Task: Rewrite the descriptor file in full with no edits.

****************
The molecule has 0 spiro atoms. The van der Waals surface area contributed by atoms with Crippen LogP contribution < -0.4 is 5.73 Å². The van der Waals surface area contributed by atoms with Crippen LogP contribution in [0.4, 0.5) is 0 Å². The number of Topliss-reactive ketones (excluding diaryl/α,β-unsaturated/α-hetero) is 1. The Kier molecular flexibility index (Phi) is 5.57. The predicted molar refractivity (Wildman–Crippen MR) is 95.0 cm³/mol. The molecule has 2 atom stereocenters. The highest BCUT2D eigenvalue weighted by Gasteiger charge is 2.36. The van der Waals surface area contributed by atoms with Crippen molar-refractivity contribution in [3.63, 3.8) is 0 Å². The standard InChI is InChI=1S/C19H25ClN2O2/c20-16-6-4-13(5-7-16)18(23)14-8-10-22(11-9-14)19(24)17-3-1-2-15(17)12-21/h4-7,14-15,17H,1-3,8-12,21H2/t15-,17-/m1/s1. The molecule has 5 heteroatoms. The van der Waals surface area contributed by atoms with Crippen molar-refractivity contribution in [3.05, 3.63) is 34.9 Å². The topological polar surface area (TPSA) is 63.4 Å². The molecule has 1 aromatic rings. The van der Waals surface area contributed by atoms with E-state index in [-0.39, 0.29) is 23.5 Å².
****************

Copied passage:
The molecule has 0 spiro atoms. The van der Waals surface area contributed by atoms with Crippen LogP contribution < -0.4 is 5.73 Å². The van der Waals surface area contributed by atoms with Crippen LogP contribution in [0.4, 0.5) is 0 Å². The number of Topliss-reactive ketones (excluding diaryl/α,β-unsaturated/α-hetero) is 1. The Kier molecular flexibility index (Phi) is 5.57. The predicted molar refractivity (Wildman–Crippen MR) is 95.0 cm³/mol. The molecule has 2 atom stereocenters. The highest BCUT2D eigenvalue weighted by Gasteiger charge is 2.36. The van der Waals surface area contributed by atoms with Crippen molar-refractivity contribution in [3.63, 3.8) is 0 Å². The standard InChI is InChI=1S/C19H25ClN2O2/c20-16-6-4-13(5-7-16)18(23)14-8-10-22(11-9-14)19(24)17-3-1-2-15(17)12-21/h4-7,14-15,17H,1-3,8-12,21H2/t15-,17-/m1/s1. The molecule has 5 heteroatoms. The van der Waals surface area contributed by atoms with Crippen molar-refractivity contribution in [3.05, 3.63) is 34.9 Å². The topological polar surface area (TPSA) is 63.4 Å². The molecule has 1 aromatic rings. The van der Waals surface area contributed by atoms with E-state index in [-0.39, 0.29) is 23.5 Å².